"Theirs not to make reply,
Theirs not to reason why,
Theirs but to do and die:
Into the valley of Death."
Not to be too overly dramatic here, but there are a few things going on in Congress this week that remind me how easy it’s become for industry to put people in harm’s way, and then convince others to go along or at least "not to reason why."
Let’s start with the House. First, the House will be voting on 10 bills in honor of their theatrically-named “Stop Government Abuse Week.” None of these bills have any chance in the Senate because what they basically do is stop government’s ability to protect the public from corporate wrongdoing. Yes, and that does mean more people would die since regulations are already too weak and people die. The biggest of the 10 is the cutely-named "Regulations From the Executive in Need of Scrutiny Act of 2013," or REINS Act (H.R. 367). Writes the Coalition for Sensible Safeguards,
This bill represents the most radical threat to our government’s ability to protect the public from harm in generations. The bill will delay or shut down the implementation of critical new public health and safety protections, thereby making industry even less accountable to the public. It will only benefit those corporations that wish to game the system and evade safety standards while doing nothing to protect the American public.…
Simply put, the REINS Act would make the dysfunction and obstructionism that plagues our political process even worse by giving one chamber of Congress veto power over any new significant public health and safety protection, no matter how noncontroversial or commonsense it may be. Congress should be searching for ways to ensure federal agencies enforce laws designed to protect our food supply, water, air quality, financial security and much more, not throwing up roadblocks to sensible safeguards that protect the American people.
There’s better news over at the Senate (at least we hope so), where the Judiciary Committee’s Subcommittee on Oversight, Federal Rights, and Agency Action, will be holding a hearing called “Justice Delayed: The Human Cost of Regulatory Paralysis.”
Meanwhile, back at the House Judiciary Committee, they’ll be marking up another cutely-named bill, the “Lawsuit Abuse Reduction Act,” which a group of public interest organizations said in a letter to the Committee, would “burden an understaffed judiciary, prolong expensive litigation and unfairly penalize consumers and employees as participants in civil lawsuits” as well as “have a discriminatory impact on civil rights, employment, environmental and consumer cases.”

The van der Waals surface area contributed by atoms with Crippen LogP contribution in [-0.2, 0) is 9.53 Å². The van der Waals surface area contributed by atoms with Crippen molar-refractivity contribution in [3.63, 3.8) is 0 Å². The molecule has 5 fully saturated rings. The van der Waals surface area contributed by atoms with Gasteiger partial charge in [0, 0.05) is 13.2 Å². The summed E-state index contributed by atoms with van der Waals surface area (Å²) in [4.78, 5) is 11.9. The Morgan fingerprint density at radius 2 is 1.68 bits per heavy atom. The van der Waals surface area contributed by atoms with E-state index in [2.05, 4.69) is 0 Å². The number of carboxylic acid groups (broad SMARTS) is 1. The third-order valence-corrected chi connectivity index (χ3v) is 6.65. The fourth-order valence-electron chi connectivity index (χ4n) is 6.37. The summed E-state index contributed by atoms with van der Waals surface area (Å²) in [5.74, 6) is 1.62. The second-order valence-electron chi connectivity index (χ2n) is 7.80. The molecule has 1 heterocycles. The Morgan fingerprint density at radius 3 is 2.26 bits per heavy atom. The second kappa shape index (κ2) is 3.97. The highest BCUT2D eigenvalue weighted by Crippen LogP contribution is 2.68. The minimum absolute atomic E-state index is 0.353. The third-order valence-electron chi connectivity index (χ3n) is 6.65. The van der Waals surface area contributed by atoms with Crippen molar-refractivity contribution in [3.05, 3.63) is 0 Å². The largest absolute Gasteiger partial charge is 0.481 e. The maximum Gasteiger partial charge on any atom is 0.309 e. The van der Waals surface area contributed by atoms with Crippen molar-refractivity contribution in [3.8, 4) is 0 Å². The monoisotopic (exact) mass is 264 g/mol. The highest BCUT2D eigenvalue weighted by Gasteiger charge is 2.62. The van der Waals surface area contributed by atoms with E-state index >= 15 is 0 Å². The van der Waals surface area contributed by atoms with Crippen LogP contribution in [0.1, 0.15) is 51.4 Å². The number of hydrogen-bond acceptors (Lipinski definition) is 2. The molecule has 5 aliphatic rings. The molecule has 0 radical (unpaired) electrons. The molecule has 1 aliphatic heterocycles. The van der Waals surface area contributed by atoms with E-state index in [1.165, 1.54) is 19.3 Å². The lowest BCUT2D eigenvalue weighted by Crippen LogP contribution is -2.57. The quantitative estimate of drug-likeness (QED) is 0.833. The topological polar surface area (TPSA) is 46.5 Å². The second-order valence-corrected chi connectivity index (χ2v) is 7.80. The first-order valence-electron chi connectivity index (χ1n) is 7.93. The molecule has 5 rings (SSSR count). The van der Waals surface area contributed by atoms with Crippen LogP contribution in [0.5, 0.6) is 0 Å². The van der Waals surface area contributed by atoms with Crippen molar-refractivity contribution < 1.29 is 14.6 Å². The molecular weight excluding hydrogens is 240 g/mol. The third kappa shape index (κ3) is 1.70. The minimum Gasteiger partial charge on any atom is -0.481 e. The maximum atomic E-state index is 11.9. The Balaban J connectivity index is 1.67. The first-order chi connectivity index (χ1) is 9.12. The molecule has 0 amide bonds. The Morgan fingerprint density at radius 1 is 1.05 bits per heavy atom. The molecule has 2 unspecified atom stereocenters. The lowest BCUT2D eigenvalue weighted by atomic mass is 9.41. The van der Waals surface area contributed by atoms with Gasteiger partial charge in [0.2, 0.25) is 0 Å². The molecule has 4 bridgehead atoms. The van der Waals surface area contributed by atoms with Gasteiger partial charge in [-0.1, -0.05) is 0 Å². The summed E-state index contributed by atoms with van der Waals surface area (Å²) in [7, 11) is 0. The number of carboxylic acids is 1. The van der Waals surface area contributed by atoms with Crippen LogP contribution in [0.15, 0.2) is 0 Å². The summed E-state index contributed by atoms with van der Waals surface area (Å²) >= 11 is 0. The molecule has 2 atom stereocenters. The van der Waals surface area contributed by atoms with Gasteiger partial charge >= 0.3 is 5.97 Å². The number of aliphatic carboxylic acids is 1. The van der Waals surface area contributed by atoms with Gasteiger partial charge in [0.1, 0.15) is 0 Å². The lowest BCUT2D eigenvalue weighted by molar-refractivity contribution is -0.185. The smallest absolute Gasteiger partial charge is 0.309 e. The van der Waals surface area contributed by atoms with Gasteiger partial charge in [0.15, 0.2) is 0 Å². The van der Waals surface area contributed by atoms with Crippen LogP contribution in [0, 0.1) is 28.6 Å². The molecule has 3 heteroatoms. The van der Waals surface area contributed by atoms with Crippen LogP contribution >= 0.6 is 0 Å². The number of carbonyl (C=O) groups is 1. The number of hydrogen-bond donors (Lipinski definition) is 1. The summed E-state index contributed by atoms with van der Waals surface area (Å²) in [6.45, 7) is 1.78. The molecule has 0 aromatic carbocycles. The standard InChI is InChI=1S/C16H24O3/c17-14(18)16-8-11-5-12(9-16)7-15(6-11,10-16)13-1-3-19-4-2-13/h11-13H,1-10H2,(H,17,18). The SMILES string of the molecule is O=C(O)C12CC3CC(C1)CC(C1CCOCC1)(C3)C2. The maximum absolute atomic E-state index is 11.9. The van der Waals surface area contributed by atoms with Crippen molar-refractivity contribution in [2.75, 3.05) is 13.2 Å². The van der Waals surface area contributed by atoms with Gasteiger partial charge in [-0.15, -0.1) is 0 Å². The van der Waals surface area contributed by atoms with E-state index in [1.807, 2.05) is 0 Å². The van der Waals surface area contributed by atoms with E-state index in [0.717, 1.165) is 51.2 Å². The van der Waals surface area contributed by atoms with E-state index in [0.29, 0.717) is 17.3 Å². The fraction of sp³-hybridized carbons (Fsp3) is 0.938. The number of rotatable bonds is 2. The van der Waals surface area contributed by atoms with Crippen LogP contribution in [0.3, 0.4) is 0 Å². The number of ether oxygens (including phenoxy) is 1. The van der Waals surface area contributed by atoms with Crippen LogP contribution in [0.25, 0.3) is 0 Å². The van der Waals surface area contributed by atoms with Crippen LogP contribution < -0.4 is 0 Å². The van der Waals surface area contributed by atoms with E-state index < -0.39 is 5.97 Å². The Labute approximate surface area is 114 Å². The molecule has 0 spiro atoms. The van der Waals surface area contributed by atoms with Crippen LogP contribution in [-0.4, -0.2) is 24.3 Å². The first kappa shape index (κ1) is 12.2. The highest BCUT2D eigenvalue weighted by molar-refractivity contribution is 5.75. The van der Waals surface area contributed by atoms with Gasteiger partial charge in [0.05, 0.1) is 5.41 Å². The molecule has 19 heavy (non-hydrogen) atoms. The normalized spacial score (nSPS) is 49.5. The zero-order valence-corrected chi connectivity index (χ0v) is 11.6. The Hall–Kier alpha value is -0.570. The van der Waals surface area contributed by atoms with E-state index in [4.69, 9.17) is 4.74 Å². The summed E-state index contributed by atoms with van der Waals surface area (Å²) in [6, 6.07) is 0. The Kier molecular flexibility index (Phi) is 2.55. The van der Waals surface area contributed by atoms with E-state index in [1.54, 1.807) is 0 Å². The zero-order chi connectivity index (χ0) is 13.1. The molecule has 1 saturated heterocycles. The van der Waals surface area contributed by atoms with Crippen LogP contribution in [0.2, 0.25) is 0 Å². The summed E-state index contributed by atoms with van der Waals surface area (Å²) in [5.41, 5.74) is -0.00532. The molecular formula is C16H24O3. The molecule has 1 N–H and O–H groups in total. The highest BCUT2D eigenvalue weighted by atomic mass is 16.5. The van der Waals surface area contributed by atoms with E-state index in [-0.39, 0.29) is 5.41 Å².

Back to the Senate, where it does seem more people are listening (although not enough yet), the U.S. Senate Committee on Environment and Public Works, chaired by Sen. Barbara Boxer (D-CA), will be holding a hearing on toxic chemicals in light of a new bi-partisan bill that would strengthen federal regulation of chemicals – a good thing – but wipe out all state regulation (not to mention state tort claims) dealing with toxic chemicals. A very bad thing. Writes the Los Angeles Times,
California has a reputation for having some of the nation's most aggressive rules on workplace safety, consumer protection and environmental quality — regulations that force companies to make costly adjustments to the way they do business worldwide.
Now some of those companies, banking on congressional gridlock and sympathetic Republican leaders in the House, are fighting back. And officials in Sacramento worry that some of the state's landmark laws may be in danger.
At the top of their worry list is a measure with bipartisan support that would strengthen federal environmental laws on dangerous chemicals, but at the price of rolling back a pioneering California law that tries to protect consumers from the most toxic materials. State leaders are scrambling to fend off the bill, which they say is written so broadly that it also could undermine California's clean water laws and its effort to combat global warming.
"We are alarmed," said Debbie Raphael, director of the state Department of Toxic Substances Control. "We have programs in place that are very effective and have moved the marketplace to benefit not just California but the entire world. This … puts all that at risk."…
California Atty. Gen. Kamala Harris described the measure in an email to The Times as "a no-win that puts Californians at risk from toxic chemicals and inhibits the development of safer, cleaner products." Her office has concluded that the measure would imperil Proposition 65, which voters enacted in 1986 to limit contamination of groundwater and make businesses disclose when consumers are exposed to carcinogens.…
"I have a state that wants to set the bar higher," said Rep. Jared Huffman (D-San Rafael), who helped write several major California regulatory laws while serving in the Assembly. "On human health, on animal cruelty, on all sorts of things. The federal government should be supporting that. But there are some industries that are on a race to the bottom."
Or at least a race back to 1854.